Documenting Great Photographers

Sebastiao Salgado

One of the greatest photojournalists and photo-activists of our time, Sebastio Salgado describes photography as his passion and synonymous with life itself. He has been  aligned with masters of documentary photography like Robert Capa andHenri Cartier-Bresson,

Sebastino Salgado was born in Aimors, a small town in Brazil.He grew up in a farm ,surrounded by natural rainforests; nature was always very close to his heart. In school, he studied economics. He believed in the Marxist principles and became an activist. He attained a masters degree in economics in Brazil, and later did his Phd in France. Photography eneterd his life when he was nearing 30, and quickly, it became his life. He shot pictures that touched him, be it with joy or pain. He photographed images he believed were beautiful enough to share.

Salgado believes that in the beginning stages of a shoot, understanding the subject is key. His Subject matter has always communicated powerful messages on the poverty, famine, industrialization and political oppression. His subjectmatter and his themes were always close to his heart, his own life experiences and related to his ideology.

“When I did workers, I did workers because for me, for many years, workers were the reason that I was active politically. I did studies of Marxism, and the base of Marxism is the working class.”

“When I did another body of work, Migrations, I saw that a reorganization of all production systems was going on around the planet. We have my country, Brazil, that’s gone from an agricultural country to a huge industrial country — really huge.”

“My last project is Genesis. I started an environmental project in Brazil with my wife. We become so close to nature, we had such a huge pleasure in seeing trees growing there — to see birds coming, insects coming, mammals coming, life coming all around me. And I discovered one of the most fascinating things of our planet — nature.”

Light streams across an elephant disappearing into the bush. Kafue National Park, Zambia. (2010.)

Look, ma! No hands! Salgado photographed these chinstrap penguins on icebergs between the Zavodovski and Visokoi islands in the South Sandwich Islands, near Antarctica. (2009.)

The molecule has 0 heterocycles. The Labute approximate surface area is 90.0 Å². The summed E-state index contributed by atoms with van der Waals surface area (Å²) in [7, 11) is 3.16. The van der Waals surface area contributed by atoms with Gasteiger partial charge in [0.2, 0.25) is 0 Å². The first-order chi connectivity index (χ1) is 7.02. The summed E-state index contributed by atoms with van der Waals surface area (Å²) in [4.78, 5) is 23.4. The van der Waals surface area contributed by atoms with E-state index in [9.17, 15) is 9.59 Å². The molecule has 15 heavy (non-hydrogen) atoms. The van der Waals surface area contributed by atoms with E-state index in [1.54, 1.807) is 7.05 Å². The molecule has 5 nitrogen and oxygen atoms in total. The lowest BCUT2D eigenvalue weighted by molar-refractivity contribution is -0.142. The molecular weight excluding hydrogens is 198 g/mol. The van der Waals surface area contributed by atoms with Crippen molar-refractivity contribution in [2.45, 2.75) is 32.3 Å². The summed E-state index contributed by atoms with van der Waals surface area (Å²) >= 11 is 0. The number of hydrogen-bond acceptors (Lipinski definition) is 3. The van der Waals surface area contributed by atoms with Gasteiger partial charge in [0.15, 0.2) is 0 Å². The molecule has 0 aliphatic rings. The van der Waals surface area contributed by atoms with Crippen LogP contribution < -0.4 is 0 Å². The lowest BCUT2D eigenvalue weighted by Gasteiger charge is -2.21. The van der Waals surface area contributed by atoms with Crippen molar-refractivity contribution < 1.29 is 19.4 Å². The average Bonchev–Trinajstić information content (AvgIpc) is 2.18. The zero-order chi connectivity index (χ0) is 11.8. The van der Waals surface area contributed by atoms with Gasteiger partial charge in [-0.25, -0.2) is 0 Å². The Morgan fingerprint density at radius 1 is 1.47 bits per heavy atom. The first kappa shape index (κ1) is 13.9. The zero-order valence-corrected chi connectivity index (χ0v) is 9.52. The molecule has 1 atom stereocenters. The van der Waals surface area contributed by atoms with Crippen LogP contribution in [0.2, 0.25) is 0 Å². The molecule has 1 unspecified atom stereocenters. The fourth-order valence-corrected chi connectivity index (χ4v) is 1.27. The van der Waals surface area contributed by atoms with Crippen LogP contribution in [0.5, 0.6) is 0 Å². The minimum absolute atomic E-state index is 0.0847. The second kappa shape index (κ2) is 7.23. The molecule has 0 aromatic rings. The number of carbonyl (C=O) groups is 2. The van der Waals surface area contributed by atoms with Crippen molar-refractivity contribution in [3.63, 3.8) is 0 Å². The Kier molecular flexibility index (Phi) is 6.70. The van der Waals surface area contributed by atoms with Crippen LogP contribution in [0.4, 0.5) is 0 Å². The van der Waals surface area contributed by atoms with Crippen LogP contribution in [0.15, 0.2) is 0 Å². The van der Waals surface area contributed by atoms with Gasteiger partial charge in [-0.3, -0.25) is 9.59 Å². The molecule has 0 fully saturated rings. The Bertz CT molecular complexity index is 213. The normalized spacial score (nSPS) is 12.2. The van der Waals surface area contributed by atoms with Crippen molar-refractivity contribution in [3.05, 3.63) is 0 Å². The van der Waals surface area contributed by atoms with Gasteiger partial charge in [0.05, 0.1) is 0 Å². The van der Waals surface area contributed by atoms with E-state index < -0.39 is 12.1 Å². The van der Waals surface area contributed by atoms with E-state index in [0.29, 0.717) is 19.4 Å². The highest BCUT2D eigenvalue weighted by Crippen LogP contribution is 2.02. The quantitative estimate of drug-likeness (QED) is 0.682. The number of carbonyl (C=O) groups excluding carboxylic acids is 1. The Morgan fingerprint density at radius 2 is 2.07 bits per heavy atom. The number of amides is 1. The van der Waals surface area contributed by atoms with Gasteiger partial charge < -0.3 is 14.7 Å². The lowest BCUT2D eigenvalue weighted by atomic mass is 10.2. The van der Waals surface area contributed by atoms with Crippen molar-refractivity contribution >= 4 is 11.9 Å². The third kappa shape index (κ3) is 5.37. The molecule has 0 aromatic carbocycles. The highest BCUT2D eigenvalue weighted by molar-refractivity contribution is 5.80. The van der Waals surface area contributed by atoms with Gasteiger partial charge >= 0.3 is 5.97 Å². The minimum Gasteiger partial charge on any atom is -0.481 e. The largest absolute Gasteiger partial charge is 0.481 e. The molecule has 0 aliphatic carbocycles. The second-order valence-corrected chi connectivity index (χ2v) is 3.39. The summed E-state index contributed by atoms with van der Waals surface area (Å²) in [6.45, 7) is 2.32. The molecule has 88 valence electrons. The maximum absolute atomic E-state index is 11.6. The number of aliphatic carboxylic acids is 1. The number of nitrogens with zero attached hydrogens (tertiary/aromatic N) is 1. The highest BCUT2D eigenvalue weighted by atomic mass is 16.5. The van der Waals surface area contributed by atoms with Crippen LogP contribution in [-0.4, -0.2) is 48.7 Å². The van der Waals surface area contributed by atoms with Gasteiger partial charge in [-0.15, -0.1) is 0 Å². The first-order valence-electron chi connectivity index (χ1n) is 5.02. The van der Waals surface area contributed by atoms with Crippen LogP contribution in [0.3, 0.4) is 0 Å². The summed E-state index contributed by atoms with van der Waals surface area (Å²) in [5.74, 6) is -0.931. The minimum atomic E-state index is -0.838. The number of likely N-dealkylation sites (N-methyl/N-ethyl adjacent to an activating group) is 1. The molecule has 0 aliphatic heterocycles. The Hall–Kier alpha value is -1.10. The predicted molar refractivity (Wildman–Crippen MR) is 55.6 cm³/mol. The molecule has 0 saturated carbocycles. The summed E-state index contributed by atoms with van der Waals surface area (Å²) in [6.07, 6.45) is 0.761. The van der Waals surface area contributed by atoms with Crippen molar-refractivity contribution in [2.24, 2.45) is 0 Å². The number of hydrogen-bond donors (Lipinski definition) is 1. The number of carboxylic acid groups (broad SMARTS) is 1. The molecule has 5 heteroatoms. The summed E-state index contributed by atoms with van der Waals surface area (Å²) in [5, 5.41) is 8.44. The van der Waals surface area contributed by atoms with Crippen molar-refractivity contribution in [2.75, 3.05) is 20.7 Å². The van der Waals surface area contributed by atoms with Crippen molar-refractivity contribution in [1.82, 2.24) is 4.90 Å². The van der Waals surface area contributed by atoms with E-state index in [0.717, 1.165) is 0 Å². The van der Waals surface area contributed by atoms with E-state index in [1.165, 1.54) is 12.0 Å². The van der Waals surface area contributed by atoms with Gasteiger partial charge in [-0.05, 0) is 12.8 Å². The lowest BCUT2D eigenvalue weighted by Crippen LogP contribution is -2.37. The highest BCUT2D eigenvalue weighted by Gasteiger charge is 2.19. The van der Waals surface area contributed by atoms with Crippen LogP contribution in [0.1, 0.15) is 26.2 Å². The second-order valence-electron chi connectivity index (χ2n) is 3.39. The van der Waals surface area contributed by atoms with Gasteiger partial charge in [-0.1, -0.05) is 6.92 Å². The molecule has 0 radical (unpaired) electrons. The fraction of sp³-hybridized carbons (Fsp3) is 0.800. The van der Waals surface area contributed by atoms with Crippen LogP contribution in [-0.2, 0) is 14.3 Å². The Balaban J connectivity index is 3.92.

Women of the Zo’é village of Towari Ypy in Brazil. (2009.)

Sebastio Selgado’s photography style is black and white photography. Black and white photography has a certain depth that colour photography cannot reach. The starch highlight of tone and the silent drama creates a moment in every shot. His black and white photography  has been described as ‘highly formal and unflinchingly documentary’.

There is a strong aesthetic to Salgado’s photographs, despite some of his subject matter being explicitly harsh. Critiques have pointed out that this aesthetic mellows down the painful and strong message conveyed in photos talking about issues of social and political unrest. The photographer argued that this aesthetic gives the people he photographs some dignity.

Personally, my favorite series is Genesis, which portrays the grandeur of untouched nature. He describes genesis as a love letter to nature. The pictures capture the beauty and mystery and allure of candid nature. They have connected with me deeply in their essence and have taught me loads in the design aspect and their construction.

The vast tail of a Southern right whale, photographed near Argentina in 2004.

Waura Indians fish in the Puilanga Lake near their village in the Upper Xingu region of Brazil’s Mato Grosso state. (2005.)



The language of photography: Q&A with Sebastião Salgado




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